Why budget ‘gender statements’ are a bad idea

One thing to argue that gender and diversity analysis should include men (hard not to agree given some of the disturbing trends regarding education and outcomes), quite another to dismiss GBA entirely like Peter Shawn Taylor appears to do.

In my various analyses of diversity in government appointments, it is generally simpler to present one gender than both, as the numbers are simply the flip side of one another (and yes, traditionally women and other minorities have been under-represented). But narratives can and should be more inclusive.

And while Lilla’s thesis that identity politics led to the alienation of white males, it is more likely that the fundamental changes in the economy and the impact on white working class males played a larger part:

The Gender Statement’s ultimate consequence is to promote a winner-take-all gender competition—a battle between the sexes to see who can muster the best (that is, worst) numbers in making their case for systemic discrimination. The mere fact I’m writing this now—the heresy of men’s rights notwithstanding—proves the point. Ottawa’s plan to expand its Gender Statement in future years to include new identities such as ethnicity, age and sexual orientation can only raise this contrived grievance-search to new, intersectional heights.

At this point, I’m reminded of Columbia University humanities professor Mark Lilla’s much-shared essay in the New York Times, The End of Identity Liberalism, in which he unpacked the destructive impact of the political fixation on gender, racial and sexual identities on the U.S. election.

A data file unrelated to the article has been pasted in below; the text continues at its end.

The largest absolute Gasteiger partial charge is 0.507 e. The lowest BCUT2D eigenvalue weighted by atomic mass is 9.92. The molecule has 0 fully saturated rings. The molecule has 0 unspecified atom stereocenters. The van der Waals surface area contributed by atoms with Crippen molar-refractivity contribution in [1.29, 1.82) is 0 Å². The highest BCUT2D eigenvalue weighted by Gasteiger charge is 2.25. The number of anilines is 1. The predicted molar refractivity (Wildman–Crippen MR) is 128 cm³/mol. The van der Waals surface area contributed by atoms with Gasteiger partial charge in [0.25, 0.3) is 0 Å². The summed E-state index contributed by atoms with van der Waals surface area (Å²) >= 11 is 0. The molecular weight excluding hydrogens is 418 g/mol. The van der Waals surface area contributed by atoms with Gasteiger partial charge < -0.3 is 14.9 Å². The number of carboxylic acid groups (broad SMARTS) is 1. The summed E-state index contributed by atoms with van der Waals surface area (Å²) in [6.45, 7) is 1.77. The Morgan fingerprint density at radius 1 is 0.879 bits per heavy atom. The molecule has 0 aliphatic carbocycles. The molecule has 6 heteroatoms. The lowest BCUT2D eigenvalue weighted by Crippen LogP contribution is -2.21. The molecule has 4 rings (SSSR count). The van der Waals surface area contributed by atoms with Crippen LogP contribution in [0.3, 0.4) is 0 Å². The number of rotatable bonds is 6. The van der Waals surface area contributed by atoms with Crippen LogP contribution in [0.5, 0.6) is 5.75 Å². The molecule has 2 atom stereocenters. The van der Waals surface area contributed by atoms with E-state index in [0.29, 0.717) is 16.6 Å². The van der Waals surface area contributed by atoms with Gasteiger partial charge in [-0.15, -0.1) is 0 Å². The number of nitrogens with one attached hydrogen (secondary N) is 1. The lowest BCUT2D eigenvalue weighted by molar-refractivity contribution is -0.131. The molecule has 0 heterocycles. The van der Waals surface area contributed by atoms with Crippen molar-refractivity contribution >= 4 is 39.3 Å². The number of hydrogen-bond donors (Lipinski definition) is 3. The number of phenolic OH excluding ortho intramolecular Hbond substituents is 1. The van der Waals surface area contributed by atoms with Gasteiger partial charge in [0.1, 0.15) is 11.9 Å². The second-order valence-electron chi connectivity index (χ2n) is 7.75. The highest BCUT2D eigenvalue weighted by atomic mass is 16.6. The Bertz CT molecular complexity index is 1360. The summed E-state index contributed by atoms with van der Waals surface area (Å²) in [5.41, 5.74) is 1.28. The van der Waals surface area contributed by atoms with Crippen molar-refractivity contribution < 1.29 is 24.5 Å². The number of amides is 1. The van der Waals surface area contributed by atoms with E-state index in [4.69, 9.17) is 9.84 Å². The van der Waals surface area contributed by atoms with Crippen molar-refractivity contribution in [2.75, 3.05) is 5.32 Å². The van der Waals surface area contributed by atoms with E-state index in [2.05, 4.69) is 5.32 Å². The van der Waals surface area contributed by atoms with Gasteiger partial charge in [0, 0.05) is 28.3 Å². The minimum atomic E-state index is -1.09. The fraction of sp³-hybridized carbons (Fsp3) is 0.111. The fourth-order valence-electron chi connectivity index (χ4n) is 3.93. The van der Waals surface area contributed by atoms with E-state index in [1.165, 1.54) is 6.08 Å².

“A generation of liberals and progressives [have become] narcissistically unaware of conditions outside their self-defined groups,” he writes. Such obsessive attention to self-identity eventually caused white, predominantly-male Americans to similarly think of themselves as a disadvantaged group, thereby putting Donald Trump in the White House. “Those who play the identity game should be prepared to lose it,” Lilla concludes, calling on liberals to spend more time promoting shared experiences and values, rather than curating differences.

Surely this is the fire we’re playing at in Canada as well with the budget’s Gender Statement. It encourages Canadians to consider the country’s fiscal plan not in its broad sweep and affect on the country, but rather through the lens of narrowly-defined identity categories. And to succeed in this context, it becomes necessary to elevate whatever disadvantages your group might experience while ignoring those of competing groups.

This might work for a while. But eventually everyone will start to demand their special moment. Men might even wonder why they’re asked to pay 66 per cent of all taxes, while their problems get zero per cent of Ottawa’s sympathy and attention. And then what?

Source: Why budget ‘gender statements’ are a bad idea – Macleans.ca

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About Andrew
Andrew blogs and tweets public policy issues, particularly the relationship between the political and bureaucratic levels, citizenship and multiculturalism. His latest book, Policy Arrogance or Innocent Bias, recounts his experience as a senior public servant in this area.

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